Willa Brown: African-American Woman in Aviation

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  • Topic: Tuskegee Airmen, Pilot certification in the United States, Chicago
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  • Published : December 4, 2012
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Willa Beatrice Brown was born January 1906 to Eric B. Brown, a minister, and Hallie Mae Carpenter Brown in Glasgow, Kentucky. She grew up in a household amongst four (4) male siblings and she was the only female born to her parents. Mr. Brown owned his own farm here and the family also included James, born in 1904, and Charles Guy, born in 1908. In the latter part of her childhood, her parents moved the family to Indianapolis, Indiana, when Brown was six years old and then to Terre Haute, Indiana in search of better opportunities in employment and education. Mr. Brown found work in a creosote factory and pastored the Holy Triumphant Church and the Church of God. David in Simeon in 1916 and David in 1921 were born to the Browns in Terre Haute. Willa worked part-time as a maid while in school. Willa Brown was a good student and graduated in 1923 from Wiley High School in Haute, Indiana. In following, Willa Brown attended the Indiana State Normal School (now Indiana State University) where she majored in business subject, then called commerce, minored in French, and belonged to the Alpha Kappa Alpha sorority. Brown continued to return to Terre Haute during the summers of 1928, 1929, and 1931 to complete her degree. Within this time on November 1929, Brown and Wilbur J. Hardaway were married at the Israel CME (colored Methodist Episcopal) Church. Brown received her bachelor’s degree in August 1931, by which time she had been teaching in Gary Indiana for four years, some of them as head of the department of business subjects. Unfortunately, she divorced in 1931 but remained as a teacher until the 1932 school term ended then moved to Chicago. These were the Depression years, but Brown was never unemployed because of her secretarial skills. She held a variety of positions- some private, some with the federal government. Brown’s more prominent employers included Dr. Julius H. Lewis, the first Negro on the faculty of the University of Chicago’s medical school 1937-1938; Horace Cayton, co-author of Black Metropolis, a sociological study of Chicago, 1939; and Dr. Theodore K. Lawless, a dermatologist, 1938-1939. Brown took graduate evening courses at Northern University’s School of Commerce in Chicago in 1937, where she received an MA degree in business.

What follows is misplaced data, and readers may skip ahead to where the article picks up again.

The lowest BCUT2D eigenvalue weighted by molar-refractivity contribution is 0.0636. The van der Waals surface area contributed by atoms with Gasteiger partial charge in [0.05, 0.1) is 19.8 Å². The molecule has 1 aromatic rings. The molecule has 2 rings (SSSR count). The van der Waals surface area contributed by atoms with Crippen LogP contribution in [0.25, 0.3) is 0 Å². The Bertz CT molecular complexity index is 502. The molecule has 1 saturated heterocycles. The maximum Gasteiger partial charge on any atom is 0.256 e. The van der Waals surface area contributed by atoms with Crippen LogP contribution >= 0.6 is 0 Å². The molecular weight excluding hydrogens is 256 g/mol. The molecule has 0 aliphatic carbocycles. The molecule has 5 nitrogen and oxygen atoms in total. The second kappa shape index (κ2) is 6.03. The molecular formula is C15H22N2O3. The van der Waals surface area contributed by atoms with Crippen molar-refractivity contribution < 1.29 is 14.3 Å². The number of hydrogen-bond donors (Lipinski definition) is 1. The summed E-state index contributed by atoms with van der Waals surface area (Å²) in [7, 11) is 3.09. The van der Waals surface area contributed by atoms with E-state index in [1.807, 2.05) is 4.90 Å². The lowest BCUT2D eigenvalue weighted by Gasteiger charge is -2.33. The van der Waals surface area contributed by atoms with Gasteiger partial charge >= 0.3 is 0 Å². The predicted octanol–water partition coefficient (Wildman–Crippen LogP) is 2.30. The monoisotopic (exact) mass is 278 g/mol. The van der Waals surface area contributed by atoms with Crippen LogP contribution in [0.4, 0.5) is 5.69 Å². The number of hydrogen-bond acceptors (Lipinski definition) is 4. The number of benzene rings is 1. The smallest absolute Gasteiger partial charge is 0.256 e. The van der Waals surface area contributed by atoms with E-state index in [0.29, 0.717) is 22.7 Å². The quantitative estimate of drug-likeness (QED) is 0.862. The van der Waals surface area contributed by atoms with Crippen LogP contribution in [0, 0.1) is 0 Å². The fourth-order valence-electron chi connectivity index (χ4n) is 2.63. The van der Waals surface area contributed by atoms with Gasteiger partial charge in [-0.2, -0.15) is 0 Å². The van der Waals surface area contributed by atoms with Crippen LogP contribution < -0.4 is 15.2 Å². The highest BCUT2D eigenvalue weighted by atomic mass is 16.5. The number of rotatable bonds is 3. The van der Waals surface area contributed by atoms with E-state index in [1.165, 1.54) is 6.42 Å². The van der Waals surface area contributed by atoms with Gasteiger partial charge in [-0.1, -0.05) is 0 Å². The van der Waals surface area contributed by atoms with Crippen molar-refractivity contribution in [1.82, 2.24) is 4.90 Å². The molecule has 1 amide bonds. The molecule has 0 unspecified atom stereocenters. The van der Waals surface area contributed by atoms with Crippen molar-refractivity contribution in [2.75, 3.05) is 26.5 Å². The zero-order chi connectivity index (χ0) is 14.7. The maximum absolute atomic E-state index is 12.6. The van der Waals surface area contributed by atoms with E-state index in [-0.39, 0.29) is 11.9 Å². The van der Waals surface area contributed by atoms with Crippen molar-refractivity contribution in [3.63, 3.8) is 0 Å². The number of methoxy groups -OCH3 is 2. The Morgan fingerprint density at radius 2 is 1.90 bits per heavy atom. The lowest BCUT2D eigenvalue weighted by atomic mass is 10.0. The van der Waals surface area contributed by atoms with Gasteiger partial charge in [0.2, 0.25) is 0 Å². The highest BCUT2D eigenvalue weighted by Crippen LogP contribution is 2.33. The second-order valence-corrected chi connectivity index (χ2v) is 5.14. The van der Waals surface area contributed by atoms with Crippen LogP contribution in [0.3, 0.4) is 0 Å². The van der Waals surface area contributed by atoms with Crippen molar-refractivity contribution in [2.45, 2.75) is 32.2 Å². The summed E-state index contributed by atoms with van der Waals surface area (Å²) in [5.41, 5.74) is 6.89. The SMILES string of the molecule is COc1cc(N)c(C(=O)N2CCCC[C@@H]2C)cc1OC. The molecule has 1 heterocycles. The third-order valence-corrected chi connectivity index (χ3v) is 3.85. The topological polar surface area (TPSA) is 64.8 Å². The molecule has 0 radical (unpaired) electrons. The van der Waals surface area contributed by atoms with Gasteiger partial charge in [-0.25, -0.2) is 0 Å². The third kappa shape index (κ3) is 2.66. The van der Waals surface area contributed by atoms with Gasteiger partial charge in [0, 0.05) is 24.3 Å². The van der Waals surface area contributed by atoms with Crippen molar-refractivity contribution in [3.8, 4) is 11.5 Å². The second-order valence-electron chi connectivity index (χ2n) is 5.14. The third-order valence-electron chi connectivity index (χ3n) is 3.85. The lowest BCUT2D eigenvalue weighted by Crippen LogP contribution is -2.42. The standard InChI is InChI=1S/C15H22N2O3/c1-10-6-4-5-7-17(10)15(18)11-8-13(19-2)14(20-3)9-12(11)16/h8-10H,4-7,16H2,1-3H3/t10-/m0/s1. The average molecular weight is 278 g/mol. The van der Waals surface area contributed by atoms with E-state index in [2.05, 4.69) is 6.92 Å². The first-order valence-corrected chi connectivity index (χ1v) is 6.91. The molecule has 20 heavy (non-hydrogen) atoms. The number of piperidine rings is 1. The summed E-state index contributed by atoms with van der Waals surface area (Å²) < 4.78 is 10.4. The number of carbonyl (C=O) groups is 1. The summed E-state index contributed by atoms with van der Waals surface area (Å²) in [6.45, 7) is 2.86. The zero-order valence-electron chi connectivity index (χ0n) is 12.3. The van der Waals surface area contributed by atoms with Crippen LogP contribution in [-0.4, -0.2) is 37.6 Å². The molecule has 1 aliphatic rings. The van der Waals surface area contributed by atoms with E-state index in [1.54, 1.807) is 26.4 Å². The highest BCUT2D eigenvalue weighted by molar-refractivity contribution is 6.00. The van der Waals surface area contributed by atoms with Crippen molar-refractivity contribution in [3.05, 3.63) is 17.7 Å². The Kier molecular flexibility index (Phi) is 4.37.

The researcher is an Aeronautical Science major with flight concentration at Florida Memorial University in Miami Gardens, Florida. This is a Midterm research paper of the researcher. The researcher chose this topic because the information is interesting and motivating. The researcher has plans to get her bachelors, join the Air Force and fly her own aircraft. DEFINITION OF TERMS USED

AVIATION- The design, development, production, operation, and use of aircraft, especially Heavier-than-air aircraft. CREOSOTE- An oily liquid having a burning taste and a penetrating odor, obtained by the distillation of coal and wood tar, used mainly as a preservative for wood and as an antiseptic. ACTIVIST- Someone who advocates or opposes a cause or issue vigorously, especially a political cause. STENOGRAPHY- The art of writing in shorthand.

AERONAUTICS- The science or art of flight.
ADJUTANT- A staff officer who assists the commanding officer in issuing orders. BIPLANES- An airplane with two wings, one above and usually slightly forward of the other. LIEUTENANT- A person who holds office, civil or military, in subordination to a superior for who, he or she acts. CAMPAIGN- A systematic course of aggressive activities for some specific purpose. SEGREGATED- restricted to one group exclusively on the basis of racial or ethnic membership. AIRFIELD- A leveled area, equipped with hard surfaced runways that airplanes take off and land on.

Despite living through what history coins the Great Depression years,...
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